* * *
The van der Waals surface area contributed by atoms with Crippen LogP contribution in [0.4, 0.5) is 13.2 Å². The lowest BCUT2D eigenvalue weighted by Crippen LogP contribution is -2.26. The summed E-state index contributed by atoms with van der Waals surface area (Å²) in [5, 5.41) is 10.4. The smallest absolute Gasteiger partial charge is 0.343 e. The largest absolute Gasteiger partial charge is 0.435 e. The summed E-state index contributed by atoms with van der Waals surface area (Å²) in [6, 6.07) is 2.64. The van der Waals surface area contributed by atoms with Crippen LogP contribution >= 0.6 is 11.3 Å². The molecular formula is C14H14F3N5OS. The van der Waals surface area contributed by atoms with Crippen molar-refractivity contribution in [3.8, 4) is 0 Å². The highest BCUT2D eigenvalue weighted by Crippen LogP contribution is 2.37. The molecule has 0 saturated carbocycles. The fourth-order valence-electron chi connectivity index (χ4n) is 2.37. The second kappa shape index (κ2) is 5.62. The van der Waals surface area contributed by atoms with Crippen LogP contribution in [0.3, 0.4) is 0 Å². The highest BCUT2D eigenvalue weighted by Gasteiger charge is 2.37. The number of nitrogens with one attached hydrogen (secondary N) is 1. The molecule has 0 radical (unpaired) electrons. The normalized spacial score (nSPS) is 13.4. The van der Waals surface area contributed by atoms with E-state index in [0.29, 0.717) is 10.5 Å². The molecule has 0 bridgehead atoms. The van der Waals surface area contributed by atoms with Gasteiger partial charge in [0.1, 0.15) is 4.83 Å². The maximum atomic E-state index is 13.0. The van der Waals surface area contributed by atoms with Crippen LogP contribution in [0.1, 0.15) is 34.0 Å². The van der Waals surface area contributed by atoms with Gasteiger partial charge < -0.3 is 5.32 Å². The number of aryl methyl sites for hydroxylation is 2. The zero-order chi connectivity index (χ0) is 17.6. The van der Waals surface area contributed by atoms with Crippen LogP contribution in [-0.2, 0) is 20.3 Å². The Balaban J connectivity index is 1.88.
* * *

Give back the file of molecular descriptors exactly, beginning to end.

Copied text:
The van der Waals surface area contributed by atoms with Crippen LogP contribution in [0.4, 0.5) is 13.2 Å². The lowest BCUT2D eigenvalue weighted by Crippen LogP contribution is -2.26. The summed E-state index contributed by atoms with van der Waals surface area (Å²) in [5, 5.41) is 10.4. The smallest absolute Gasteiger partial charge is 0.343 e. The largest absolute Gasteiger partial charge is 0.435 e. The summed E-state index contributed by atoms with van der Waals surface area (Å²) in [6, 6.07) is 2.64. The van der Waals surface area contributed by atoms with Crippen LogP contribution >= 0.6 is 11.3 Å². The molecular formula is C14H14F3N5OS. The van der Waals surface area contributed by atoms with Crippen molar-refractivity contribution in [3.8, 4) is 0 Å². The highest BCUT2D eigenvalue weighted by Crippen LogP contribution is 2.37. The molecule has 0 saturated carbocycles. The fourth-order valence-electron chi connectivity index (χ4n) is 2.37. The second kappa shape index (κ2) is 5.62. The van der Waals surface area contributed by atoms with Crippen LogP contribution in [0.3, 0.4) is 0 Å². The highest BCUT2D eigenvalue weighted by Gasteiger charge is 2.37. The number of nitrogens with one attached hydrogen (secondary N) is 1. The molecule has 0 radical (unpaired) electrons. The normalized spacial score (nSPS) is 13.4. The van der Waals surface area contributed by atoms with E-state index in [0.29, 0.717) is 10.5 Å². The molecule has 0 bridgehead atoms. The van der Waals surface area contributed by atoms with Gasteiger partial charge in [0.1, 0.15) is 4.83 Å². The maximum atomic E-state index is 13.0. The van der Waals surface area contributed by atoms with Crippen LogP contribution in [0.1, 0.15) is 34.0 Å². The van der Waals surface area contributed by atoms with Gasteiger partial charge < -0.3 is 5.32 Å². The number of aryl methyl sites for hydroxylation is 2. The zero-order chi connectivity index (χ0) is 17.6. The van der Waals surface area contributed by atoms with Crippen LogP contribution in [-0.2, 0) is 20.3 Å². The Balaban J connectivity index is 1.88.